On Friday, NASA released the first in a series of Pluto close-ups. These breathtaking views could be the best we ever see. The images were taken 15 minutes after closest approach from an altitude of 17,000 kilometers (10,000 miles) above the surface. The high-resolution photos feature details as small as half a city block.
“These new images give us a breathtaking, super-high resolution window into Pluto’s geology,” New Horizons Principal Investigator Alan Stern, of the Southwest Research Institute (SwRI) in Boulder, Colorado said in a NASA news release. “Nothing of this quality was available for Venus or Mars until decades after their first flybys; yet at Pluto we’re there already – down among the craters, mountains and icefields – less than five months after flyby! The science we can do with these images is simply unbelievable.”
Pluto’s northern hemisphere features a massive canyon system that spans hundreds of kilometers across. In the image seen above we see a section of this system that closely resembles the Badlands of South Dakota here on Earth. Over time, erosion and faulting have sculpted this section of Pluto’s icy crust into the rugged terrain we see today. The science team suspects that the central mountains are predominantly made of water ice, but have been altered by the flow of nitrogen and other exotic ices over time, leaving behind rounded peaks and short ridges. At the bottom of the 80 kilometer (50-mile) wide section featured in the image borders Sputnik Planum, the terrain drastically transitions into a fractured floor as we approach the icy plains.
We see in this image what appears to be massive sections of Pluto’s water-ice crust jammed together in the informally named al-Idrisi mountains. The mountain sides differ in coloration with some appearing bright while others seems to be covered in a dark material. Several mountains appear to show crustal layering, that could be due to similar processes like we see with the layering in some of Pluto’s crater walls. Some of the mountains, towering as high as 2.4 kilometers (1.5 miles) above the surface, appear to have jostled around and trapped darker material between them. At the shoreline of Pluto’s icy plains — a region informally named Sputnik Planum after the first satellite in orbit — the mountains abruptly give way to smoother terrain composed of soft nitrogen ices. Forming a nearly level surface, the smooth surface of Sputnik Planum is disrupted only by the fine outlines of cell-like boundaries and a pitted, textured surface. Scientists think the pits form through sublimation.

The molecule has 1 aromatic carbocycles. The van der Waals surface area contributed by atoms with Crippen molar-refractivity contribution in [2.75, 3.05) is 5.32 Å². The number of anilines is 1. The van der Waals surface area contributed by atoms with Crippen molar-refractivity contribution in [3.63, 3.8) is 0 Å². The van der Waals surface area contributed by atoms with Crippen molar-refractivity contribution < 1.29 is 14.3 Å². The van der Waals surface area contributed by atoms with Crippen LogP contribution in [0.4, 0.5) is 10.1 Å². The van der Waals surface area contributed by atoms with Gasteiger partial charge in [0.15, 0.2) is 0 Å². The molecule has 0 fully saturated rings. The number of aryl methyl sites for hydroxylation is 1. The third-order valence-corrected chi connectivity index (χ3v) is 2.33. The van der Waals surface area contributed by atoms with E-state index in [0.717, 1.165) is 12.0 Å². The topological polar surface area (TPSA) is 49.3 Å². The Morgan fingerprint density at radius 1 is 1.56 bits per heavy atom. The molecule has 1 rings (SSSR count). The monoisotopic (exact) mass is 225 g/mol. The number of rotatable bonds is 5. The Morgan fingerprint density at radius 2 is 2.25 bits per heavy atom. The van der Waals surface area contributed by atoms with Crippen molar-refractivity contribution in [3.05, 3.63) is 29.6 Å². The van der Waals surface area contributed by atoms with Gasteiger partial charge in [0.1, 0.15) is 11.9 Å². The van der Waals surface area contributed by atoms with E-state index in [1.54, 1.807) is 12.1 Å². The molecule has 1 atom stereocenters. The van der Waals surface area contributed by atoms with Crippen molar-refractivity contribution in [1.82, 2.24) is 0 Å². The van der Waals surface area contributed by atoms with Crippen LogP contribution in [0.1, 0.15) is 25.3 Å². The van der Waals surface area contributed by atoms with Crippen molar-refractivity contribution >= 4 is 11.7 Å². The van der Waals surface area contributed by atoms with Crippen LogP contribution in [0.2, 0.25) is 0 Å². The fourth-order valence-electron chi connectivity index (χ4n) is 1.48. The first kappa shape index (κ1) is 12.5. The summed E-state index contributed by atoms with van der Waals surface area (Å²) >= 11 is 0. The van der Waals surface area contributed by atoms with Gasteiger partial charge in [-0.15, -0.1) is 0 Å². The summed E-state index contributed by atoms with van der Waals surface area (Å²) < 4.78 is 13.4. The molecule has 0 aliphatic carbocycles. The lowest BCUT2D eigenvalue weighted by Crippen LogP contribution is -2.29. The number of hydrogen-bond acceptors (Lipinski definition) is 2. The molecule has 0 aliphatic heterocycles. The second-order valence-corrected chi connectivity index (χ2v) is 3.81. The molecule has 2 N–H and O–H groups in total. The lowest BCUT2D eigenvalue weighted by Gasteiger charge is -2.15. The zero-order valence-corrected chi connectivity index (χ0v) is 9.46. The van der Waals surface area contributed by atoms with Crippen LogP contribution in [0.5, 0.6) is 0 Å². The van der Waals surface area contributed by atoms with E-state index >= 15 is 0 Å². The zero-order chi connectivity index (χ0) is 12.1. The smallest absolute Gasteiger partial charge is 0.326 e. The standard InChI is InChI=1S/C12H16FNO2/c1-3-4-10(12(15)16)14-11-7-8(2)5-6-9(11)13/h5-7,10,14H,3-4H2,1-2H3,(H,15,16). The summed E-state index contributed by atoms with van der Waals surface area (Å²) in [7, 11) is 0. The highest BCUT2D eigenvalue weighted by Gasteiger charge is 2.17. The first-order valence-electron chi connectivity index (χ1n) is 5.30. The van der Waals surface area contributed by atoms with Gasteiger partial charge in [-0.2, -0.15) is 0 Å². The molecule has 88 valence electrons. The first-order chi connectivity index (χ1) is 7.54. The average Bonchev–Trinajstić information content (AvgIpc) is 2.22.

"The mountains bordering Sputnik Planum are absolutely stunning at this resolution," said New Horizons science team member John Spencer of the Southwest Research Institute. "The new details revealed here, particularly the crumpled ridges in the rubbly material surrounding several of the mountains, reinforce our earlier impression that the mountains are huge ice blocks that have been jostled and tumbled and somehow transported to their present locations."
In this image, New Horizons provides new details of Pluto’s rugged craters. Most of the craters seen in this image are located within the 250 kilometer (155 mile) wide basin known as Burney Basin, after Venetia Burney who first proposed the name “Pluto” in 1930. Many of the craters in Burney Basin feature layered interior walls, which typically indicate to geologists that some sort of change in composition occurred. Right now, science team members cannot say if the layering seen here is local, regional, or global. According to the science team, “The darker crater in the lower center is apparently younger than the others, because dark material ejected from within – its “ejecta blanket” – has not been erased and can still be made out.” By studying the craters on Pluto’s surface, geologists will be able to learn a great deal about the planet’s history, including how it formed and how it evolved.
"Impact craters are nature's drill rigs, and the new, highest-resolution pictures of the bigger craters seem to show that Pluto's icy crust, at least in places, is distinctly layered,” said William McKinnon, deputy lead of the New Horizons Geology, Geophysics and Imaging team, from Washington University in St. Louis. "Looking into Pluto’s depths is looking back into geologic time, which will help us piece together Pluto's geological history.”
The movie is made from images captured by New Horizons’ Long Range Reconnaissance Imager (LORRI) of a section of Pluto’s surface spanning 80 kilometers (50 miles) wide. In contrast to previous images, these high-resolution images were lossless or uncompressed. Previous images were compressed so they could be beamed back at a faster rate. The latest images were also not obtained with the usual "point and shoot" mode. LORRI snapped pictures every three seconds while at the same time, the Ralph/Multispectral Visual Imaging Camera (MVIC) scanned the surface. As a result the images are six times better than the global map of Pluto, and five times better than the best images of Neptune’s largest moon Triton, captured in 1989 by Voyager 2.
“These close-up images, showing the diversity of terrain on Pluto, demonstrate the power of our robotic planetary explorers to return intriguing data to scientists back here on planet Earth,” said John Grunsfeld, former astronaut and associate administrator for NASA’s Science Mission Directorate. “New Horizons thrilled us during the July flyby with the first close images of Pluto, and as the spacecraft transmits the treasure trove of images in its onboard memory back to us, we continue to be amazed by what we see."
New Horizons is already more than 100 million kilometers beyond Pluto and has downloaded about 40 percent of the data it collected. The probe will finish sending it all back late next year, before turning it sights to its next target: 2014 MU69, a small icy world in the Kuiper Belt.